NSIDC July 17 Report

NSIDC reported on July 17 what we at Climate Audit have been noticing since the beginning of July – 2008 is way behind 2007. Their daily extent number is even further behind 2007 than the JAXA daily numbers that we’ve been following.

Despite the fact that they report over a million sq km more ice than this time last year, they note that “areas of low-concentration ice are also developing at unusually high latitudes” – though apparently not “unprecedented”. They also note that last year’s melt was very prolonged and that a prolonged melt may be possible this year. Here’s an excerpt – consult the link for a full report.

Arctic sea ice extent on July 16 fell roughly between the extent for the same day in 2007 and the long-term average. The spatial pattern of summer ice loss has evolved differently from last year; this reflects the prevailing pattern of atmospheric circulation. Areas of low-concentration ice are also developing at unusually high latitudes.

Arctic sea ice extent on July 16 stood at 8.91 million square kilometers (3.44 square miles). While extent was below the 1979 to 2000 average of 9.91 square kilometers (3.83 million square miles), it was 1.05 million square kilometers (0.41 million square miles) above the value for July 16, 2007 (see Figures 1 and 2).

18 Comments

  1. Daryl
    Posted Jul 18, 2008 at 2:08 PM | Permalink

    This is a setup piece…

    If they see rapid melting in the thinning areas they will say see we warned about the thin first year ice!

    If it does not melt and stays on the present course, then they can fall back on the spatial pattern of ice loss was different and unexpected so forgive us for saying there would be more melt, this year was unusual.

    This was a “hedge” against the fact the ice did not respond like in 2007 even though they kinda hung their “dangly bits” out on it being worse because of the first year ice worries they hilighted.

  2. Posted Jul 18, 2008 at 2:13 PM | Permalink

    For the record, CORDIS News (CORDIS is the European Community R&D Information Service) has an entry here entitled Arctic sea ice in 2008 likely to reach second lowest level ever, scientists predict. I wonder what “ever” means in this title. The origin of this story is the European Integrated Project DAMOCLES (see the link in CORDIS).

  3. Barclay E. MacDonald
    Posted Jul 18, 2008 at 2:50 PM | Permalink

    The conversion from sq. kilometers to sq. miles is a bit iffy.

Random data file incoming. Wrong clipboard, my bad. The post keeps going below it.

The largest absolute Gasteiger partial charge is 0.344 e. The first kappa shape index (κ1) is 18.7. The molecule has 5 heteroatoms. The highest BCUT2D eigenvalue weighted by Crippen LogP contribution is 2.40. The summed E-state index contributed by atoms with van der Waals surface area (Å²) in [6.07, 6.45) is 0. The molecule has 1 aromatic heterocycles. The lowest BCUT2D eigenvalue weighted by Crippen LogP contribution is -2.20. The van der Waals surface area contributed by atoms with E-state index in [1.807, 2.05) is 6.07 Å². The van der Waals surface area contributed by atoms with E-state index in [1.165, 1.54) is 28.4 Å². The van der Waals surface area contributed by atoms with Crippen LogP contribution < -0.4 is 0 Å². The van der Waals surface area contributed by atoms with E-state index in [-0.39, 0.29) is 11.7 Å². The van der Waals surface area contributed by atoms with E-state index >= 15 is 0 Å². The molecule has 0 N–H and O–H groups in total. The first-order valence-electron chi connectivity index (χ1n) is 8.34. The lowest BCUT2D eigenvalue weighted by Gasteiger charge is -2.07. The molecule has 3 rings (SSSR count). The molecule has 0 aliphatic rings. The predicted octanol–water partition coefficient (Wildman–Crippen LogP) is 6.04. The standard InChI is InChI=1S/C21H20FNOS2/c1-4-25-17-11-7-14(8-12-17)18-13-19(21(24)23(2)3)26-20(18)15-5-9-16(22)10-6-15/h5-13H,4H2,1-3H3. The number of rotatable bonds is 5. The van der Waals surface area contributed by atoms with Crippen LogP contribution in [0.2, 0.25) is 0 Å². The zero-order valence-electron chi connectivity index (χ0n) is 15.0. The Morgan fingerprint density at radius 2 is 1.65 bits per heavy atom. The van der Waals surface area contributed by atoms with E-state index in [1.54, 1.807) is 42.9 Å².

4. Posted Jul 18, 2008 at 3:18 PM | Permalink

    Following the links from DAMOCLES in #2 I found that in the June report of ARCUS more than 50% of the projections suggest “a repeat of the dramatic loss of 2007″ or “a loss even greater than that experienced in 2007.”

  5. Brooks Hurd
    Posted Jul 18, 2008 at 4:14 PM | Permalink

    It seems to have become axiomatic with climate science issues that you can make any claim regaardless of what the data shows, as long as you do not have to release the data. At some point, this will be exposed by someone in the news media who will understand the significance of what certain people have done to science.

  6. BrianMcL
    Posted Jul 18, 2008 at 4:37 PM | Permalink

    Surely some mistake? After all, this was first year ice and would melt very easily.

    Also, I believe that the starting base point for 2008 was lower than the 1979 – 2000 average so the resiliance of this year’s ice is probably even more impressive than they are yet prepared to admit.

  7. Mark T.
    Posted Jul 18, 2008 at 4:54 PM | Permalink

    At some point, this will be exposed by someone in the news media who will understand the significance of what certain people have done to science.

    Translated: we need someone with an actual scientific background to infiltrate the journalist ranks? :)

    Mark

  8. Hans Erren
    Posted Jul 18, 2008 at 5:03 PM | Permalink

    The dutch TV news NOS Journaal is sending reporter Marieke de Vries to the North Pole on a ship to give live coverage. Starting 21st of July.

    in dutch

    http://www.medianieuwtjes.nl/?p=6517

    NOS Journaal site

    http://www.nos.nl/nosjournaal/beeld_en_geluid/index.html

  9. Leon Brozyna
    Posted Jul 18, 2008 at 6:17 PM | Permalink